The Best 5 Ways to Reduce
Energy Consumption at Home

By: Beth Krietsch Environmental responsibility, How to, Smart home

Nothing packs a better double punch to saving both money and the environment than lowering your home energy use. We have plenty of quick fixes that are not only simple, but cost effective. Read on for five tips designed to help you use less energy at home.

1. Get smart

Equipping your place with smart home technology may sound expensive, but it doesn’t have to be. Start by buying a smart thermostat, which can help regulate the temperature even when you’re not home. Many of these, like Nest, can learn your heating habits and preferences, and self-adjust accordingly.

This means no energy will be wasted heating or cooling your house when you’re not even there. Perhaps the best perk of these systems is that they’re internet-connected and can be controlled with a smartphone even when you’re not at home. Long gone are the days of paying for huge bills after forgetting to turn off the air conditioner before work.

In fact, installing a programmable thermostat can save you about $150 in energy costs each year, according to the U.S. Department of Energy.

2. Be mindful of curtains and blinds

If you leave your blinds open on a hot summer day, the indoor temperature is likely to skyrocket. Stay cool by leaving the blinds or curtains closed during daylight hours. In the winter, you may want to leave your blinds open during the day to let in some of the sun’s warmth.

If you’re looking to take things a step further, consider buying thermal curtains. Now that these have become more common, you’ll find a number of stylish and affordable options at many home stores and online.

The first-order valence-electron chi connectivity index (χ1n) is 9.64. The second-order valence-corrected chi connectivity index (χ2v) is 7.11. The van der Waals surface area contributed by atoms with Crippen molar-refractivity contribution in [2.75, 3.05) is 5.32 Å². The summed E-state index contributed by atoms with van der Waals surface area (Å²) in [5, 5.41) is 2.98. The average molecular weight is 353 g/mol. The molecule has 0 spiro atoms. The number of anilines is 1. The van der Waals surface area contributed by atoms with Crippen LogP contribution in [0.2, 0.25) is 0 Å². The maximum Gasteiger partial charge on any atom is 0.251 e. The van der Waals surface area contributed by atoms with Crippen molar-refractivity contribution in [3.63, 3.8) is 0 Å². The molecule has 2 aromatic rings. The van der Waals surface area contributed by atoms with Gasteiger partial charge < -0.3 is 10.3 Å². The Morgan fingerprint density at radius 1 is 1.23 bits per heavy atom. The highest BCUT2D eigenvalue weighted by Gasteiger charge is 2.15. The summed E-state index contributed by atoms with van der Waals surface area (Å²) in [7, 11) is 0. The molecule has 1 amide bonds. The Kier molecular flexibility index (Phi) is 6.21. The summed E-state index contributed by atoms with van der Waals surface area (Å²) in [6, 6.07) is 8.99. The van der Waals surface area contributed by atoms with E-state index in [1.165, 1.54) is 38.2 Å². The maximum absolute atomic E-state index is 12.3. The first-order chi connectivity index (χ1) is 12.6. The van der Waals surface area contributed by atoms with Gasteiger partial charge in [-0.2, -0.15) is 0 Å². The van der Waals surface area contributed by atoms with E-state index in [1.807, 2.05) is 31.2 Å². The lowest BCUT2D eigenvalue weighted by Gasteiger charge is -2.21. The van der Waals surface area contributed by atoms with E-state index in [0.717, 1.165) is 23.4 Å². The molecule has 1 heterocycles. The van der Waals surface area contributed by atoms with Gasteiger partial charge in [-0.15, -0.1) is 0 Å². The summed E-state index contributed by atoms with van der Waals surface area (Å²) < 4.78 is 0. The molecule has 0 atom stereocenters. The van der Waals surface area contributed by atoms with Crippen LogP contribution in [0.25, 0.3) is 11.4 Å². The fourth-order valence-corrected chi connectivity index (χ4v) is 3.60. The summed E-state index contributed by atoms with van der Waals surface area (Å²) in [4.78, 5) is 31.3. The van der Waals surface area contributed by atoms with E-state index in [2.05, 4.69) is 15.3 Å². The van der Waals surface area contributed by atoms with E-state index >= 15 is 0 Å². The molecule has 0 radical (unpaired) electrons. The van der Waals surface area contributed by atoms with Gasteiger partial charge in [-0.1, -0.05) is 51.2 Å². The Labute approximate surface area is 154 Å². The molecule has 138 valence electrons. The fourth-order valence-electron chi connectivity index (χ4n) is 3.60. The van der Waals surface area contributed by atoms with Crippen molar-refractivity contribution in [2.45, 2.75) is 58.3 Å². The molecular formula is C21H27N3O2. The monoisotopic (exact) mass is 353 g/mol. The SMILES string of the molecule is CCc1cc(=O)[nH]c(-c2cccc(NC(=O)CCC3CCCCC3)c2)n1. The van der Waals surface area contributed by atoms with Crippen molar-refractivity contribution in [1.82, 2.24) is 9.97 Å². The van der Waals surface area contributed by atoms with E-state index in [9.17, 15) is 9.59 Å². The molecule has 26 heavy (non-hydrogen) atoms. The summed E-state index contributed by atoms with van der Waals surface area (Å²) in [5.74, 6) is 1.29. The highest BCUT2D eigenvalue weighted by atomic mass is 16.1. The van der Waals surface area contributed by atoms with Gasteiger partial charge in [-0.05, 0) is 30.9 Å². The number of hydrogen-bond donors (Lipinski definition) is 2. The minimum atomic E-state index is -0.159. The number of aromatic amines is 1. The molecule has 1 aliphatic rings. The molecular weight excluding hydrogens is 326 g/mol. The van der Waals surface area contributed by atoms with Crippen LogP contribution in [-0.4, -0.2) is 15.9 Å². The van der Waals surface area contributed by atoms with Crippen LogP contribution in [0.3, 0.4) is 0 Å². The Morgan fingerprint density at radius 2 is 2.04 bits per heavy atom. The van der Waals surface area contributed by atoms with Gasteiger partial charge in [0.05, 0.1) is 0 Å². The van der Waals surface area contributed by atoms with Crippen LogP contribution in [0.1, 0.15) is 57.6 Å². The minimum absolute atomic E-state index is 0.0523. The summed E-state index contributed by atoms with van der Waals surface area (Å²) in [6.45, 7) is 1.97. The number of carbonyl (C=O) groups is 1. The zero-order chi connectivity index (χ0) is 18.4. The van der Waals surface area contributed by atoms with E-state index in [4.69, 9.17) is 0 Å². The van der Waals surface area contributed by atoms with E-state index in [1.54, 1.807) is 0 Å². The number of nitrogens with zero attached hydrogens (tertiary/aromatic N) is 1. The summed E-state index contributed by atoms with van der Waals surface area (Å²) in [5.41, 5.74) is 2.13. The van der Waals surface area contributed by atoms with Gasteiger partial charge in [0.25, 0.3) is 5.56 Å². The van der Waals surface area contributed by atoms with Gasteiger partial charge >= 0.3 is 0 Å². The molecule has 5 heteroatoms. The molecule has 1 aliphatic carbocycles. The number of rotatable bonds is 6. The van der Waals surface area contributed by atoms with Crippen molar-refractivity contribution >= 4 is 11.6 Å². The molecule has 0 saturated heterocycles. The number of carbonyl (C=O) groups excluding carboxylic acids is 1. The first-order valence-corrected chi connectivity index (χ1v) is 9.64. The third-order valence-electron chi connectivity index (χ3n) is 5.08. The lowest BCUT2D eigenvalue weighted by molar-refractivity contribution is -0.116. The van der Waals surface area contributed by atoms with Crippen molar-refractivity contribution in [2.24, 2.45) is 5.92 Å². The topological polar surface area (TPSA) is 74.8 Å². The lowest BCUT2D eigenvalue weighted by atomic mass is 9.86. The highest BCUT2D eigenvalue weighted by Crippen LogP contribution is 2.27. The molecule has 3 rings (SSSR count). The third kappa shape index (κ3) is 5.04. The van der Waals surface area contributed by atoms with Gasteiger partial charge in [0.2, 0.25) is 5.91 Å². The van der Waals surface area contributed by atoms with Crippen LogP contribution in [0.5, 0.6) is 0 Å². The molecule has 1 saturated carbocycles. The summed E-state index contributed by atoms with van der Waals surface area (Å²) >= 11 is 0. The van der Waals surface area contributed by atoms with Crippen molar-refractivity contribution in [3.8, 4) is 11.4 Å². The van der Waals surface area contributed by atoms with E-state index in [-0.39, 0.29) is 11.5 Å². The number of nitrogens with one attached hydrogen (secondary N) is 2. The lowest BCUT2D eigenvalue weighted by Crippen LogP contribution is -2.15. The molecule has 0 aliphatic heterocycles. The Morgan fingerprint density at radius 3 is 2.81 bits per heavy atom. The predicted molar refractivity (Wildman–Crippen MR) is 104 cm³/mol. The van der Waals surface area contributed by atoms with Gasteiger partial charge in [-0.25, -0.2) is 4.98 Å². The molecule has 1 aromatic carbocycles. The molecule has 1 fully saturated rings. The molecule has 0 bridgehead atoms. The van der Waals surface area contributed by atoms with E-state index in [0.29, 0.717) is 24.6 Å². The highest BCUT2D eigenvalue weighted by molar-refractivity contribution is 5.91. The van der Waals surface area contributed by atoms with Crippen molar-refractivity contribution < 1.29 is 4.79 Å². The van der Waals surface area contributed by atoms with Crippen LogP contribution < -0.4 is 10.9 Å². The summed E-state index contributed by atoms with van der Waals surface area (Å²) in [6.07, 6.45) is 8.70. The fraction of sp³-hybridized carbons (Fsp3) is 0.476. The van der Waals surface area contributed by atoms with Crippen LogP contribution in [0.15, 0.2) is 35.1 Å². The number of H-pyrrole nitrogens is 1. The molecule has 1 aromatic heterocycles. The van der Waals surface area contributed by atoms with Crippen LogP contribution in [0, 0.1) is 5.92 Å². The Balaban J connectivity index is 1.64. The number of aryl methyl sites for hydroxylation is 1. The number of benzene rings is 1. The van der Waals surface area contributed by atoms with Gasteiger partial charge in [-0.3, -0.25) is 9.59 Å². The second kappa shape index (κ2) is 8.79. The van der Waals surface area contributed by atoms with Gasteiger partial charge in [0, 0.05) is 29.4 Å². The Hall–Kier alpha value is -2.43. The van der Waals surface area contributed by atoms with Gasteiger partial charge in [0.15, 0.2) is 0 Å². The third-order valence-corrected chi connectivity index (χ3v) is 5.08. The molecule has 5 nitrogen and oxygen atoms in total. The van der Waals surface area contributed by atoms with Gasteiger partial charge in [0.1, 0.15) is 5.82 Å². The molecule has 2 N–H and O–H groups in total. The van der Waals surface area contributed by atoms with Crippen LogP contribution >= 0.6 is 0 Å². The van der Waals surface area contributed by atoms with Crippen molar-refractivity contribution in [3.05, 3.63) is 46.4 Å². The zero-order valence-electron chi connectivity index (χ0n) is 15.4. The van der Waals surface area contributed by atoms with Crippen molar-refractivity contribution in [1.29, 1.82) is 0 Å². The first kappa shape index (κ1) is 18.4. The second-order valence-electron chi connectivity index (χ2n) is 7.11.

3. Swap your bulbs

If you’re still using dated, traditional incandescent bulbs, it’s time to make a swap. Energy efficient bulbs are an absolute must in 2017. After all, you’ll pay less for the same amount of light.

When buying new bulbs, first look for the ENERGY STAR label, which means the bulbs meet energy efficiency requirements set by the EPA. Common options you’ll see include compact fluorescent lamps (CFLs), light-emitting diodes (LEDs), and halogen incandescents. Even though these bulbs are more expensive at the register, they use less energy and will save you money in the long run.

Beyond light bulbs, dimmer switches are another great option, allowing you to use just the right amount of light. Keep in mind that lighting accounts for about 10% of a home’s energy costs, so swapping out your bulbs can make a huge difference when it comes time to pay the bills.

4. Unplug, unplug, unplug

Unplug electronics when they’re fully charged or not in use. Better yet, plug your electronics into a power strip and flip the switch off when power isn’t necessary.

A mindless action as simple and common as leaving your computer on all day when not in use can cost you up to $100 each year, and we can think of far better uses for that money—dinner, vacation, the list goes on.

If you have trouble remembering to power down, post a sticky note near the door that remind you to unplug as you leave the room. It’s simple—be smart about your plugs.

 

5. Plant a tree

Never underestimate the energy-saving power of some greenery. In warmer climates, the natural shade of a tree planted near a window can keep your home cool.

Trees that shade an air conditioning unit are also helpful in keeping the unit cool and reducing overall energy costs. As an added perk, a little landscaping is a great embellishment for your yard, too.

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